Age-disputed unaccompanied foreign minors: Lack of care by institutions
This article includes the testimonies of two age-disputed unaccompanied minors who received medical care by MSF in a shelter run by MSF or in a squat in Marseille.
Seydou*, 16 years old, Côte d’Ivoire
If I went to school, I would be thinking about my future rather than looking back at the past
My name is Seydou*, I am 16 years old and I come from the Ivory Coast. My father died when I was a child and my mother lives in a village far from the capital. I don't manage to contact her very often, because she doesn't have a phone and we are obliged to rely on other people to speak sometimes.
In January 2022, I took a boat from Morocco: a trip I want to forget. However, this was the first question I was asked by the assessors from the child protection services. I had just arrived in France and I wanted to forget everything, but no, they insisted to know everything about the trip.
I wanted to forget everything
The most difficult part of my journey was the passage through Morocco. I was locked up for weeks in a house with other children and men. We went through the desert and the trip was incredibly difficult: I was in a truck with tinted windows with dozens of people, I couldn't see anything.
When we arrived in Laayoune, on the Atlantic Ocean, and we had been travelling for 16 hours. At the seaside, they asked us to board a dinghy. On the boat, I didn't know where we were or in which direction we were going, and I was shaking with cold! A Spanish rescue boat picked us up in the night and we were transferred to Santa Cruz de Tenerife.
I was rejected because my story was not detailed enough
When I arrived in France, telling the assessors about my journey made me live through the trauma again: I wanted to start a new life, but I was asked to tell them everything I had experienced. I didn't do it, I was tired, and I wanted to forget.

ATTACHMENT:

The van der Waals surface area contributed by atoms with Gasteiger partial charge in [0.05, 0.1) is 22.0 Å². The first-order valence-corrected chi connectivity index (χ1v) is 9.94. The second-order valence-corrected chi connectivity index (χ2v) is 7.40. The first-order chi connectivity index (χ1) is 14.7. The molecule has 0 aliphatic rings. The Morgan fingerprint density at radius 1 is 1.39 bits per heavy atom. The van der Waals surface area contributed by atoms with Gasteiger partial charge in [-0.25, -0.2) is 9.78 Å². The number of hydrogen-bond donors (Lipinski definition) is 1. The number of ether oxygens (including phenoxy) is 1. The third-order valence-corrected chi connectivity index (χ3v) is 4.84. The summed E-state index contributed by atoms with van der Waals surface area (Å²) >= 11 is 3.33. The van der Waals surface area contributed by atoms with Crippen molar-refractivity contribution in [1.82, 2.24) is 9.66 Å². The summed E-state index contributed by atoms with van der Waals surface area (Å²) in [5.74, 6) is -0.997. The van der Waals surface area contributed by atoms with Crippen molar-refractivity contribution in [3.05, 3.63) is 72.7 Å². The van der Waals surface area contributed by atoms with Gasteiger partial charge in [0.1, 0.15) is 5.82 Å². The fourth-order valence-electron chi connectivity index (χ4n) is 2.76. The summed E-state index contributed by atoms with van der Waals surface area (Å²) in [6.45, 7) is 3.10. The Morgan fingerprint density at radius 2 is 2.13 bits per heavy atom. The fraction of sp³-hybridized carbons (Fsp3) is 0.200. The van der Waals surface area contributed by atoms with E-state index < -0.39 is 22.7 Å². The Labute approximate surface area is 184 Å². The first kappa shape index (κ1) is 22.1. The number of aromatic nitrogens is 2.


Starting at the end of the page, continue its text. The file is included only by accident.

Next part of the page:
So they went after my documents. I only had copies with me. I explained to them that I could get the originals by contacting my brother who lives in Abidjan. I told them the whole truth and they could check for themselves that I was not lying! Finally, I was refused on the grounds that my story was not coherent, not detailed enough and that my documents were not valid.
Living on the street cannot be an option
Despite everything, I was very lucky. If the ‘Collectif 113’ hadn't taken me in, I would have stayed on the street. Life on the streets is full of dangers, there is trafficking and when you are left alone, you can be caught up in malicious networks.
Since June 2022, I've been part of the ‘Collectif 113’ and I spent a few months in the squat on the Canebière [a popular street in Marseille]. In this squat, I am supervised by educators. The fact that I can for example walk to the central station, go to the market to do some shopping or take a walk around the neighborhood, makes me feel free as I don't feel threatened like I was in Morocco.
I want to imagine a future and forget about the past
But apart from that, I couldn't fulfil my biggest dream: going to school. I want to find a job, study and start a new life, have friends and go out with them. Often the memories of my journey come back. If I went to school, I would be busier thinking about my future rather than looking back at the past.
Jahan*, 17 years old, Afghanistan
I walked over 6,700 kilometers from Afghanistan
Jahan is an age-disputed unaccompanied minor, who currently lives in MSF shelter in Marseille. He walked more than 6,500 Km through the Balkans before reaching France.
My name is Jahan*, I am 17 years old. I have been in the MSF shelter for 8 months already. I arrived in France about a year ago. I have walked more than 6,700 kilometers and travelled through 11 countries.
I left my hometown, Tizin, in Afghanistan when I was 13 years old. Tizin is located in a valley surrounded by mountains, I myself have raised goats. It's a small village, but with beautiful scenery!